thank You Hawkeye for Your reply. Of course I understand that You have very much to do and I am very happy for Your reply and the contact You give. So if You can comment on a video, that would be great. I`ll try that, when I feel I have a song that is ready to show. Many regards from a rainy fjord, Peter

gharringtongharrington replied

Crawling up here boss. On lesson 160. That 's right. Lesson 18 a 2nd time after the 1st 142. I'm feeling Robert J better and better. Michael I'm entering 2012 with great confidence. You have a gift. I have a feel for RJ and LH each time I practice. Oh what a chord indeed! I'm late starting but if I can play at my nursing home or my hospice for a little while, I will remember Michael Hawkeye Herman made me do it.

Hawkeye.HermanHawkeye.Herman replied

Hi, Gary, and thanks for the comments, kind words, and update on you progress. I'll gladly take the 'blame' for 'making you' play the blues. ;-) Don't forget to watch some of my blues videos so that you can see how I use the techniques that I teach here at, including Robert Johnson's style of playing, when I'm performing in concert and at festivals. Try to play along with me ... and 'steal' my lick/riffs/ideas. I hope you continue to enjoy freely/creating playing blues guitar far beyond 2012 ;-) Thanks again for 'traveling' with me on the 'blues highway.'

kryaxis1kryaxis1 replied

This lesson is sooooooooooooooooooooooo fun!!!! Thanks Hawkeye

Hawkeye.HermanHawkeye.Herman replied

You're most welcome. ;-) Sounds good and is fun to play on your Epi Les Paul, eh? I hope you continue to enjoy these lessons.

mstewart85mstewart85 replied

At the 'Death Has No Mercy' lesson, you suggested I go back and do your blues series. Excellent advice and now I'm getting through this wonderful tune. I'm stoked. I feel like I've reached a higher level. Thank You Hawkeye.

Hawkeye.HermanHawkeye.Herman replied

Hi, MIchael. I'm glad you took my advice. Phase Three is for advanced players ... you need a strong background and basic foundation in blues music in order to take those lessons ;-). I'm so glad you're enjoying my lessons and that you're progressing more and more. That's what I'm here for ... and I hope you enjoy learning/practicing/playing blues guitar ... forever. Thanks again for your kind message.

antholoafantholoaf replied

You must be an awesome grandpa.

Hawkeye.HermanHawkeye.Herman replied

;-) Thanks so much, Anthony. I do love kids, but my wife and I have no children. We've been married for 42 years, and we have many nieces and nephews. Also, since I've been going into schools and presenting my Blues In The Schools programs for over 31 years in over 500 schools (all levels, from elementary to college levels) in 29 states and 8 foreign countries to over 1/2 million students ... I guess you could say I spend more time with young people than most grandparents. You can learn more about this at web site: ... just 'click' on the "Blues In The Schools" navigation bar ... or check this out: ... I hope you continue to enjoy these lessons.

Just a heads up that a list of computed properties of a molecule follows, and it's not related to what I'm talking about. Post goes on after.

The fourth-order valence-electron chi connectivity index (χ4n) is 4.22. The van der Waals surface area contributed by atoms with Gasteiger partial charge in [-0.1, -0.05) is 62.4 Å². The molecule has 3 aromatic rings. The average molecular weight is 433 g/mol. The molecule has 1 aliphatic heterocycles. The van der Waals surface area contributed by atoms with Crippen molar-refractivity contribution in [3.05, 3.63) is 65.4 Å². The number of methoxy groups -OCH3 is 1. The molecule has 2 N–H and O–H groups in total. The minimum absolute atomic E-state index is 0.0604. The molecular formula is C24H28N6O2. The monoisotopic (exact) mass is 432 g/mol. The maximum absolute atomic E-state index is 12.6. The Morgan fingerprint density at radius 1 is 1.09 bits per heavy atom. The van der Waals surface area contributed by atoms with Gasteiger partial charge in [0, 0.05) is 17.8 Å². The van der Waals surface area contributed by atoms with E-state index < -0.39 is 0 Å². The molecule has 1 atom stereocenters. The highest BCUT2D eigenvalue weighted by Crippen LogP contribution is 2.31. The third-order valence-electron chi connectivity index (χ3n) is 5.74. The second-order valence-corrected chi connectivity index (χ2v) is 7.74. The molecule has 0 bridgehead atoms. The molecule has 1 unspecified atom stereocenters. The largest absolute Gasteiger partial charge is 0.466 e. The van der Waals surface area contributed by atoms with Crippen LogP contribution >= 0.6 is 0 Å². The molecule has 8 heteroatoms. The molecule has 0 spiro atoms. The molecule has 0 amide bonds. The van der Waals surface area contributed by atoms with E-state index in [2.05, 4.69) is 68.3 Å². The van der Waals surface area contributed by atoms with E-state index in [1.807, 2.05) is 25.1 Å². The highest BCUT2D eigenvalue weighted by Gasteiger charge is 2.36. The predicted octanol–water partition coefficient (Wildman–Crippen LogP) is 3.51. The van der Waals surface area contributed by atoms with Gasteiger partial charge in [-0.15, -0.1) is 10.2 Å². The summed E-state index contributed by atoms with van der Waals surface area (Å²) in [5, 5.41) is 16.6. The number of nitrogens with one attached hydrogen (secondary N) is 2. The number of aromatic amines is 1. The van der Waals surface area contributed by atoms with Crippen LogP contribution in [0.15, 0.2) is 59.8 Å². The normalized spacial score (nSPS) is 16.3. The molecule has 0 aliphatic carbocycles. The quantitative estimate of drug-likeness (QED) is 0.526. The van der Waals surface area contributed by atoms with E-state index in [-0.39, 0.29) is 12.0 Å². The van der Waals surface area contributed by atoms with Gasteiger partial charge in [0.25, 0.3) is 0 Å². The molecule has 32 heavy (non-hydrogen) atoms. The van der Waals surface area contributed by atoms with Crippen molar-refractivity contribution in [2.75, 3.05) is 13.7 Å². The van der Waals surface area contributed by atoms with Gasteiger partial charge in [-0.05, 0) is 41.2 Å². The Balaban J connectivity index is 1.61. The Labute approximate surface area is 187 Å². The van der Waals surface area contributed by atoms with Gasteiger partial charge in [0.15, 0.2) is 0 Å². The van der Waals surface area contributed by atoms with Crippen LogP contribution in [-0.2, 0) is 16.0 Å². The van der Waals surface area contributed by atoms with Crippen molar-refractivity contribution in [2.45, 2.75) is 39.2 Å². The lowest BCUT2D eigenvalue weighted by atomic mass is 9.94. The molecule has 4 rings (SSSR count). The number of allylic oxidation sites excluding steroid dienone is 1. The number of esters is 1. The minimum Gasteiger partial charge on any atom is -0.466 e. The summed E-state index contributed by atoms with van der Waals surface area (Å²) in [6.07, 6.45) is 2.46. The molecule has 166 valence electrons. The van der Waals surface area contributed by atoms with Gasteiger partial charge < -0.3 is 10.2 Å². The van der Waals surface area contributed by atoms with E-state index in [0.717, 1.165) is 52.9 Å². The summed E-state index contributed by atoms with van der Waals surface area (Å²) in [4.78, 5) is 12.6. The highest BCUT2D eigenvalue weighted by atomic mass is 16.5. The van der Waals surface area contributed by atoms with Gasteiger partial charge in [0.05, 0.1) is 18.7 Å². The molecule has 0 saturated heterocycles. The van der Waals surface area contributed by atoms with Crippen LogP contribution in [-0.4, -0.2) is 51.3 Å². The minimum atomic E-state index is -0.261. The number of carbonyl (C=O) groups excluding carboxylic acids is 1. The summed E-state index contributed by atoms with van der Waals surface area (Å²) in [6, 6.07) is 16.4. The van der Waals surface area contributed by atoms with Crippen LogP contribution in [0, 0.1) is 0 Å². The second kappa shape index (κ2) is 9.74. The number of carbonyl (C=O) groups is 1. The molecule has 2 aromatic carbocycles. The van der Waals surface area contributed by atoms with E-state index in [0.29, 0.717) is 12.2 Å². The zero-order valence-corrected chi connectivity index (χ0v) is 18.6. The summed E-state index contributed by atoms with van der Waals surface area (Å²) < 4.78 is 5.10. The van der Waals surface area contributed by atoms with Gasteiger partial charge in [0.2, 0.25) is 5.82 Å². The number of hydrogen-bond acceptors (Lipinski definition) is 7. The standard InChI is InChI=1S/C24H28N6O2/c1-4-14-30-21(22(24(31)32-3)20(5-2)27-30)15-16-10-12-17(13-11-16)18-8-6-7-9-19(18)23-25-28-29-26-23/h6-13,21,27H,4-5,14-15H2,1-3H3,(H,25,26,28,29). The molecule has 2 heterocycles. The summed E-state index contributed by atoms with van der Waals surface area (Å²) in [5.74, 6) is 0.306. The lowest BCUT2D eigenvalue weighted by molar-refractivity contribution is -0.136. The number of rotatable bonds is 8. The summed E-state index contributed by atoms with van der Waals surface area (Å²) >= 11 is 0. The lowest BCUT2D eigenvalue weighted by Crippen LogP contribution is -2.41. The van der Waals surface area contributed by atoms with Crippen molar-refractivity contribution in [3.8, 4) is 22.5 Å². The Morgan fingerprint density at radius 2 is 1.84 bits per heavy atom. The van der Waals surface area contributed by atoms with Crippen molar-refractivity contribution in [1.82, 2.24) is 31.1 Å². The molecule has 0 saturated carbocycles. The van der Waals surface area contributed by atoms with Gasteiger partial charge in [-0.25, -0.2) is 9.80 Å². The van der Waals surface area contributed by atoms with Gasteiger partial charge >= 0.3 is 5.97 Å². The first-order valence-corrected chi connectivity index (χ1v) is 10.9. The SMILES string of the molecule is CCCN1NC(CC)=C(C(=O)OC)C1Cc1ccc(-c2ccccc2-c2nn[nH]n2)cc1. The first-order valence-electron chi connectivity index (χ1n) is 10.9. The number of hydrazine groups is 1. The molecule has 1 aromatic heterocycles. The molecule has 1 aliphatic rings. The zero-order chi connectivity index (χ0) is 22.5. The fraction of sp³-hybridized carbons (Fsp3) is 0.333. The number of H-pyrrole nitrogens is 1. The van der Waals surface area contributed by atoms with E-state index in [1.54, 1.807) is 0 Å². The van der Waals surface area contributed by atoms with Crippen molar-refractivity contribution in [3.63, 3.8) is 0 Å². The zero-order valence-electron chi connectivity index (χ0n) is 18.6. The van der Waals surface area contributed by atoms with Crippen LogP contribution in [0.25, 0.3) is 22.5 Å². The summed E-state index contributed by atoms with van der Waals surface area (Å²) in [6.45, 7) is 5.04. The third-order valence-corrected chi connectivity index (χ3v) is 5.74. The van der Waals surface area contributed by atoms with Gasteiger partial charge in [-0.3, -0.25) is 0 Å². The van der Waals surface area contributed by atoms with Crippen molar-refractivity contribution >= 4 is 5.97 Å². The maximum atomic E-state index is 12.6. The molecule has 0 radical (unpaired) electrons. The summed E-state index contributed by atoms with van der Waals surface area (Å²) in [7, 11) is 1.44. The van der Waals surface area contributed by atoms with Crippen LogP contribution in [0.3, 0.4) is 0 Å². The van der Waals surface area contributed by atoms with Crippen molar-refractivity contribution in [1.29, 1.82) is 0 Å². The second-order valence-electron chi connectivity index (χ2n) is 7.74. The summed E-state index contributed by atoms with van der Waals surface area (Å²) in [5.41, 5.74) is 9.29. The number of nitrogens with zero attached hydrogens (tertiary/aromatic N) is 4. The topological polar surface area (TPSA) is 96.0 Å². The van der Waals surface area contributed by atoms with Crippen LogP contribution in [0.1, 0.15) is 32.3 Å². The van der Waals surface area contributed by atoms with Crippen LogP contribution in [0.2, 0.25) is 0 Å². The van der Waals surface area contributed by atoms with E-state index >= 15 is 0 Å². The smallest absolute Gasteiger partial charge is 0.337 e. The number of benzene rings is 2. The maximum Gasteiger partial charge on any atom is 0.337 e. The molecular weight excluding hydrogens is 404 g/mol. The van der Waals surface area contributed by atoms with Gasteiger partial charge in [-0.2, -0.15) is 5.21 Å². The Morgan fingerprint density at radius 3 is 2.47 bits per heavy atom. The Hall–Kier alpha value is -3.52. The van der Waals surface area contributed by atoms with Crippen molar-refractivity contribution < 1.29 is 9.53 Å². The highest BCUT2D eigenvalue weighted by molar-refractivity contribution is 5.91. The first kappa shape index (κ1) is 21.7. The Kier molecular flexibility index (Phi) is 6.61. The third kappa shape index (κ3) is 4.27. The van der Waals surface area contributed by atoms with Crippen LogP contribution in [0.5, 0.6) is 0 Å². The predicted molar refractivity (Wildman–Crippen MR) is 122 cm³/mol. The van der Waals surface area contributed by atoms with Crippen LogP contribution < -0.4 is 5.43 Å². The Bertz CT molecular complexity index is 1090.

birdie399birdie399 replied

A positive experience just watching, then having a go! You really come over as sincere, you mean what you say, you inspire. Thanks for all the vids.

Hawkeye.HermanHawkeye.Herman replied

Thanks so much, Nick. If you watch some of my videos you'll see how I use the techniques I teach here at when I'm performing in concert and at festivals, try to play along with me, and 'steal' some of my licks/riffs: ... I hope you continue to enjoy these lessons.

aboznyabozny replied

Hi Hawkeye, I have a question. In the first part of the lesson at about 5:40min you start with the song. First the texas A turnround, then you go into the E7, plucking (it appears to me) the high e then the b and the low it at the same time, then... but I am wonding why we have to finger the E7 chord at all, since all the strings here are open anyway. right?

aboznyabozny replied

oops i meant: (the high e then the b and the low E at the same time)

Hawkeye.HermanHawkeye.Herman replied

Thanks for the question. Have you looked at the music and tablature transcription of this solo/lesson under 'supplemental content'? I hold onto the E7 chord to make sure that if the other strings/not being picked/played do ring sympathetically they will be in tune. I hope you continue to enjoy these lessons.

aboznyabozny replied

Oh, that makes sense.

frankbfrankb replied

Wow, This lesson is the Purest Form of the Truth and now I know why I pick up my guitar everyday and play. Thanks Hawkeye!!

Hawkeye.HermanHawkeye.Herman replied

Frank, please be sure to watch some of the many videos I have posted at ... you'll see how I use the techniques I teach here at when I'm performing ... try to play along with me ... and even 'steal' some of my licks/riffs:

Hawkeye.HermanHawkeye.Herman replied

You're most welcome, Frank. Thanks so much for 'traveling' with me on the 'blues highway' here at I hope you continue to enjoy my lessons ... and play the guitar everyday ;-)